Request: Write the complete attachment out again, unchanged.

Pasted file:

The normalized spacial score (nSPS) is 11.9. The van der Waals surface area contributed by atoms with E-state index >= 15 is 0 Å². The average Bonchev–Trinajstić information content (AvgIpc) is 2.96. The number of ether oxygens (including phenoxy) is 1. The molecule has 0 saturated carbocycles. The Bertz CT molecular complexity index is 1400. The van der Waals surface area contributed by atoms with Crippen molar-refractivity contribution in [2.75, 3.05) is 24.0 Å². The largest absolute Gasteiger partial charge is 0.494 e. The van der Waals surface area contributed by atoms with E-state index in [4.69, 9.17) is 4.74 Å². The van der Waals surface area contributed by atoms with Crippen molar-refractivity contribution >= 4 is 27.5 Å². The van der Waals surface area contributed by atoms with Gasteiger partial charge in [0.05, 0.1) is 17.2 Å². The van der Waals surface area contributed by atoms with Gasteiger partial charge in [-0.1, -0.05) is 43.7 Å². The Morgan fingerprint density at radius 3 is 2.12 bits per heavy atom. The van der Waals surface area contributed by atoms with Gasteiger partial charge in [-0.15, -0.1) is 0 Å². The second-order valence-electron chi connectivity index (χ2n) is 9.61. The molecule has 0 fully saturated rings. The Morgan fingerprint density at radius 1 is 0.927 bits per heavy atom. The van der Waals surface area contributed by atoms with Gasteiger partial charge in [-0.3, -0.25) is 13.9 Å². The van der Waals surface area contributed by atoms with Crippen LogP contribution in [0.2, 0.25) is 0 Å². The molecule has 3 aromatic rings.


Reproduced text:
The normalized spacial score (nSPS) is 11.9. The van der Waals surface area contributed by atoms with E-state index >= 15 is 0 Å². The average Bonchev–Trinajstić information content (AvgIpc) is 2.96. The number of ether oxygens (including phenoxy) is 1. The molecule has 0 saturated carbocycles. The Bertz CT molecular complexity index is 1400. The van der Waals surface area contributed by atoms with Crippen molar-refractivity contribution in [2.75, 3.05) is 24.0 Å². The largest absolute Gasteiger partial charge is 0.494 e. The van der Waals surface area contributed by atoms with E-state index in [4.69, 9.17) is 4.74 Å². The van der Waals surface area contributed by atoms with Crippen molar-refractivity contribution >= 4 is 27.5 Å². The van der Waals surface area contributed by atoms with Gasteiger partial charge in [0.05, 0.1) is 17.2 Å². The van der Waals surface area contributed by atoms with Gasteiger partial charge in [-0.1, -0.05) is 43.7 Å². The Morgan fingerprint density at radius 3 is 2.12 bits per heavy atom. The van der Waals surface area contributed by atoms with Gasteiger partial charge in [-0.15, -0.1) is 0 Å². The second-order valence-electron chi connectivity index (χ2n) is 9.61. The molecule has 0 fully saturated rings. The Morgan fingerprint density at radius 1 is 0.927 bits per heavy atom. The van der Waals surface area contributed by atoms with Gasteiger partial charge in [-0.3, -0.25) is 13.9 Å². The van der Waals surface area contributed by atoms with Crippen LogP contribution in [0.2, 0.25) is 0 Å². The molecule has 3 aromatic rings.